Voice Tech Speaks Volumes About Connected Economy Breakthroughs in 2022

Voice Tech Expands Connected Economy in 2022

Voice was at the heart of commerce long before the Sumerians invented cuneiform, and 5,000 years later, that fact is coming full-circle as consumers of 2022 warm to voice-assisted living, purchasing and payments in their homes, their cars, and eventually, in the wider world.

Estimates of smart speaker market size vary, hovering around $2.8 billion in sales for 2021. As use cases and new applications of voice tech proliferate, however, market watchers see voice taking off, up and to the right on the growth graph, as more capabilities and devices appear.

Starting where it all began — in the home — connected economy living is increasingly programmed for the voice-enabled domiciles of the immediate future. As in, today.

Amazon Alexa, Apple Siri, and Google Nest and smart home players including the Samsung SmartThings Internet of Things (IoT) system have all signed onto the Matter protocol from the Connectivity Standards Alliance (CSA) to harmonize smart speakers from different manufacturers.

It’s not a PR move. Connected economy consumers want simplicity and seamless interoperability from their devices and services. Matter means to help provide it.

See also: Smart Home Tech Makers Push Standardized Connectivity Protocol

Research shows that consumers typically use smart speakers for typical things — dimming the lights, locking the doors, setting the thermometer — and increasingly, they’re making payments.

PYMNTS’ report “The Bring-It-To-Me Economy: How Online Marketplaces And Aggregators Drive Omnichannel Commerce” found that while voice is a sliver of payments now, it’s on a growth course.

Noting that roughly 6% of consumers made voice purchases in the prior year, PYMNTS found “89% of consumers who use their voice assistants to shop and pay also report buying at least one type of product online more now than they did last year, compared to 52% of non-users.”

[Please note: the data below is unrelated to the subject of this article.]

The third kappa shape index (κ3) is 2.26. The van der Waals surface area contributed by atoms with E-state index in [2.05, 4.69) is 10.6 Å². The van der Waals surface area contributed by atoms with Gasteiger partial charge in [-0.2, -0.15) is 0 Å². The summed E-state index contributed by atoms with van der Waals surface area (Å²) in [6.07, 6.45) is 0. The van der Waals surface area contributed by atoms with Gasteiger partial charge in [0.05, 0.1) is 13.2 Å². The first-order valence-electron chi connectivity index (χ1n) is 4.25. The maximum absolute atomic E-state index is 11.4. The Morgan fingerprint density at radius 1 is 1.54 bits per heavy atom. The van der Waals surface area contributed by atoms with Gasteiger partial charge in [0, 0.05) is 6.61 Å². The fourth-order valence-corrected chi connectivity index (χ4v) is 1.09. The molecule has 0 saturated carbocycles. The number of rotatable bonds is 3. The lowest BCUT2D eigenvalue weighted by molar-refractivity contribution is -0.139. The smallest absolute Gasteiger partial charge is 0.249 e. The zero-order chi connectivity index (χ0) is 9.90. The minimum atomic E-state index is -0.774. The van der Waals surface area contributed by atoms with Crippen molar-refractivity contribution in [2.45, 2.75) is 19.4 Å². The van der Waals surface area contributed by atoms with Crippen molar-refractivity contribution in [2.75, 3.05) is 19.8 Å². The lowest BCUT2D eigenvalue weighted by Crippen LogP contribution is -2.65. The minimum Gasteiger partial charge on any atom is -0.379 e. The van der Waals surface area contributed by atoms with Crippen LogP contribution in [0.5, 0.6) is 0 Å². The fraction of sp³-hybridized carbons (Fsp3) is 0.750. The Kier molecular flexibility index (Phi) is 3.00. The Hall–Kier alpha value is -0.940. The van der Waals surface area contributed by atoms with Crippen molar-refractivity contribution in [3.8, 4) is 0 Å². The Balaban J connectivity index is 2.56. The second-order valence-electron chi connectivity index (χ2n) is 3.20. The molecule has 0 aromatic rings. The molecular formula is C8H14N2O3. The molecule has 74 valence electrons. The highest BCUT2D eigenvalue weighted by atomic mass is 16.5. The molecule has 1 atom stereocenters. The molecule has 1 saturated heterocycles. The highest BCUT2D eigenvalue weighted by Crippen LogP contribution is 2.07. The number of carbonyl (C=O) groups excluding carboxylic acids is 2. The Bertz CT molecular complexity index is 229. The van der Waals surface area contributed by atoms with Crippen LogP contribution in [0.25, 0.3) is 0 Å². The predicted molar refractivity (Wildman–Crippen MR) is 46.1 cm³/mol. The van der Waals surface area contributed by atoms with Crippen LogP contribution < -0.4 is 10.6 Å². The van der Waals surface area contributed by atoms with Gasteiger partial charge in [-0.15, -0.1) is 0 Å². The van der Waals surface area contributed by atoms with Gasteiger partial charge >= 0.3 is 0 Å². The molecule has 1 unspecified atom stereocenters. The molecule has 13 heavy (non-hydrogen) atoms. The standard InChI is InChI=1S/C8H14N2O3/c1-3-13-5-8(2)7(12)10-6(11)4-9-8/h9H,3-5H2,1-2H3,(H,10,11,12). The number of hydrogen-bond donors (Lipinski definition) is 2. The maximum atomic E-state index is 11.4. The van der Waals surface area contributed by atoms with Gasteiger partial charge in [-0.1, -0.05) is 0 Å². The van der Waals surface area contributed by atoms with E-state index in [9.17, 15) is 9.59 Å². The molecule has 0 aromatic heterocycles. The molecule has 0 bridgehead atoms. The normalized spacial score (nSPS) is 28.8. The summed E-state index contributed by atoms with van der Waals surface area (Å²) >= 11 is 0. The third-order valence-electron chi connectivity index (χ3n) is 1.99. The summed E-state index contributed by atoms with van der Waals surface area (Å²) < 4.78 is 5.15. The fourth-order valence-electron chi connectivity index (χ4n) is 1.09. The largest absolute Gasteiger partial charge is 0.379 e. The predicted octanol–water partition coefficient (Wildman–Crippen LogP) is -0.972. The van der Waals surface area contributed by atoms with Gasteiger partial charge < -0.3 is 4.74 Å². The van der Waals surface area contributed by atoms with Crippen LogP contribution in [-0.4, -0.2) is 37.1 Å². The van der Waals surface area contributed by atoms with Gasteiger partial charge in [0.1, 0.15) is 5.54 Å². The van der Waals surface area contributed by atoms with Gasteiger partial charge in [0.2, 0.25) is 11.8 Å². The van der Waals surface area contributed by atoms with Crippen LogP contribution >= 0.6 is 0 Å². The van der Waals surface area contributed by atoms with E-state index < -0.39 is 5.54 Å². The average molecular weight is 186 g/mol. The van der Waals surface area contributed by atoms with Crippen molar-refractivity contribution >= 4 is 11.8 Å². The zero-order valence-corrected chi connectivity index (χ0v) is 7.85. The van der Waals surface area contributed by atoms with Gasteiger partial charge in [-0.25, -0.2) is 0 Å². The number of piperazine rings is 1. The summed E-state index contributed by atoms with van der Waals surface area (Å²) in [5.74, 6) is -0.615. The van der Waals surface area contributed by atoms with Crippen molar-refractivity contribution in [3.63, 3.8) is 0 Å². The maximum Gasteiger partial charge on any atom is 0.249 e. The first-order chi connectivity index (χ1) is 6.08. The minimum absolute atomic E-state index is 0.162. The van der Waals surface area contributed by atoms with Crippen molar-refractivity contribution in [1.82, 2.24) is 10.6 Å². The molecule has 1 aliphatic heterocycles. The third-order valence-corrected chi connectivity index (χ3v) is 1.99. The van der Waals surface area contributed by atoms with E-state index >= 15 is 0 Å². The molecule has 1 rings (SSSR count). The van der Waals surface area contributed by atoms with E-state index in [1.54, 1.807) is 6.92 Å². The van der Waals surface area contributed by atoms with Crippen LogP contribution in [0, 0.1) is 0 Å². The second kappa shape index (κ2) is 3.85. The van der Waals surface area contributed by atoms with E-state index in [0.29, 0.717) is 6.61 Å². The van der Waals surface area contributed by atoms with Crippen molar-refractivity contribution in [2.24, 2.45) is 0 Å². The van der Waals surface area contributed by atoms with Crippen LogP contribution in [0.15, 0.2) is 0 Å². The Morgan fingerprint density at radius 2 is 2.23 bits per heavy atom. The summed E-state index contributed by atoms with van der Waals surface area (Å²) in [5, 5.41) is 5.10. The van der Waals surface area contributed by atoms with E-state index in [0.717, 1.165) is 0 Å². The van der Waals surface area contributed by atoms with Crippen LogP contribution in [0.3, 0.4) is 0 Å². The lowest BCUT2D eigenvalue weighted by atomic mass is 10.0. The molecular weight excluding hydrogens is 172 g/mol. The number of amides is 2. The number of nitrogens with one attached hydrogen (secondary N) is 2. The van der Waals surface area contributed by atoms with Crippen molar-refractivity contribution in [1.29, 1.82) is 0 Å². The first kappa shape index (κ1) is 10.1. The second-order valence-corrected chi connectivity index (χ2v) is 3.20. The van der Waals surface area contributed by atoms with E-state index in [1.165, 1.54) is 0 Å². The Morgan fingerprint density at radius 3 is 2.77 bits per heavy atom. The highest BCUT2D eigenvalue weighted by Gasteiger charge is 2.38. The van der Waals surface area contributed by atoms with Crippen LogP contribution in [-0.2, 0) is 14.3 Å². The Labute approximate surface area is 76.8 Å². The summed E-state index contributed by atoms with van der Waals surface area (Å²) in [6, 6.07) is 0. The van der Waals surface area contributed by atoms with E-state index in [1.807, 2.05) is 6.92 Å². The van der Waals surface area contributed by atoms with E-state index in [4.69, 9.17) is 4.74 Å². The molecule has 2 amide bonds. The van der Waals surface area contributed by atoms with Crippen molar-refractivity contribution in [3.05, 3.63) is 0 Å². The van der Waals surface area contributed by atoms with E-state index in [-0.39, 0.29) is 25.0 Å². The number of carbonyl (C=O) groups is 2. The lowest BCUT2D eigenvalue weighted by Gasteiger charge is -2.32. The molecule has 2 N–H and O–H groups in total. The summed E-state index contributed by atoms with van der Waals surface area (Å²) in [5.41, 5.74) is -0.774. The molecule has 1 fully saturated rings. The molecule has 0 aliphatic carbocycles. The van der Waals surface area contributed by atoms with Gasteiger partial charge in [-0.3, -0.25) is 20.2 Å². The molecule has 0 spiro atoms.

As Karen Webster wrote in the third quarter of 2021, “Over the last several years, PYMNTS research has tracked a growing number of consumers using voice-activated devices to buy things. The introduction of devices with screens has helped boost those numbers, along with the availability of skills on the Alexa app on iPhones and Android phones enabling users to say and pay.”

Read also: Voice Operating Systems Like Alexa Will Power the Connected Economy

Some of the cleverest use cases for voice commerce can be found rolling down America’s streets and highways as cars and trucks are jumping enthusiastically into voice-controlled connected autos that pay for gas before you reach the pump — and order you a coffee too.

A recent example of this is Toyota Motor North American (TMNA) deploying the Cerence “Browse” cloud-based service in-car multimedia system in Toyota and Lexus vehicles.

As PYMNTS reported, “Cerence Browse converts verbal questions to a web search, gets answers from external online information sources, selects the best one and provides a voice response. Drivers can keep their eyes on the road and do not have to use an external device.”

See more: Voice Assistants Give Drivers Information on the Go